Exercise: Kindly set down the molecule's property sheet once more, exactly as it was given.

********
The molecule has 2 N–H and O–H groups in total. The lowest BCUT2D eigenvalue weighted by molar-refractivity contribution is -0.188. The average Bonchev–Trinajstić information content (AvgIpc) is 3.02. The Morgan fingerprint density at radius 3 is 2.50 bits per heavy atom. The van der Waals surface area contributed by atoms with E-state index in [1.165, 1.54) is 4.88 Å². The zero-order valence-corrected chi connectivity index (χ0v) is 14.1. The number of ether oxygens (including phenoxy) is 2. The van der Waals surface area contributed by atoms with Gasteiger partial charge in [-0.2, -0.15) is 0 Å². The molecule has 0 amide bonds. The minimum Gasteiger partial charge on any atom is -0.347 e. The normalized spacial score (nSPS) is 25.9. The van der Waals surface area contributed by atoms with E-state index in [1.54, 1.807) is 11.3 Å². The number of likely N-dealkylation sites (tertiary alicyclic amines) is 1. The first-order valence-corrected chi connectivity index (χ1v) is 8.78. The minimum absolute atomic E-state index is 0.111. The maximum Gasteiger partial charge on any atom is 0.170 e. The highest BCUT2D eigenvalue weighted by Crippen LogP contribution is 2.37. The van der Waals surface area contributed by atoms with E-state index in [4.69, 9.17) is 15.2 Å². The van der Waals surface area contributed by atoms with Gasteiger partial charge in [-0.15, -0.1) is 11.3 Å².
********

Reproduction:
The molecule has 2 N–H and O–H groups in total. The lowest BCUT2D eigenvalue weighted by molar-refractivity contribution is -0.188. The average Bonchev–Trinajstić information content (AvgIpc) is 3.02. The Morgan fingerprint density at radius 3 is 2.50 bits per heavy atom. The van der Waals surface area contributed by atoms with E-state index in [1.165, 1.54) is 4.88 Å². The zero-order valence-corrected chi connectivity index (χ0v) is 14.1. The number of ether oxygens (including phenoxy) is 2. The van der Waals surface area contributed by atoms with Gasteiger partial charge in [-0.2, -0.15) is 0 Å². The molecule has 0 amide bonds. The minimum Gasteiger partial charge on any atom is -0.347 e. The normalized spacial score (nSPS) is 25.9. The van der Waals surface area contributed by atoms with E-state index in [1.54, 1.807) is 11.3 Å². The number of likely N-dealkylation sites (tertiary alicyclic amines) is 1. The first-order valence-corrected chi connectivity index (χ1v) is 8.78. The minimum absolute atomic E-state index is 0.111. The maximum Gasteiger partial charge on any atom is 0.170 e. The highest BCUT2D eigenvalue weighted by Crippen LogP contribution is 2.37. The van der Waals surface area contributed by atoms with E-state index in [4.69, 9.17) is 15.2 Å². The van der Waals surface area contributed by atoms with Gasteiger partial charge in [-0.15, -0.1) is 11.3 Å².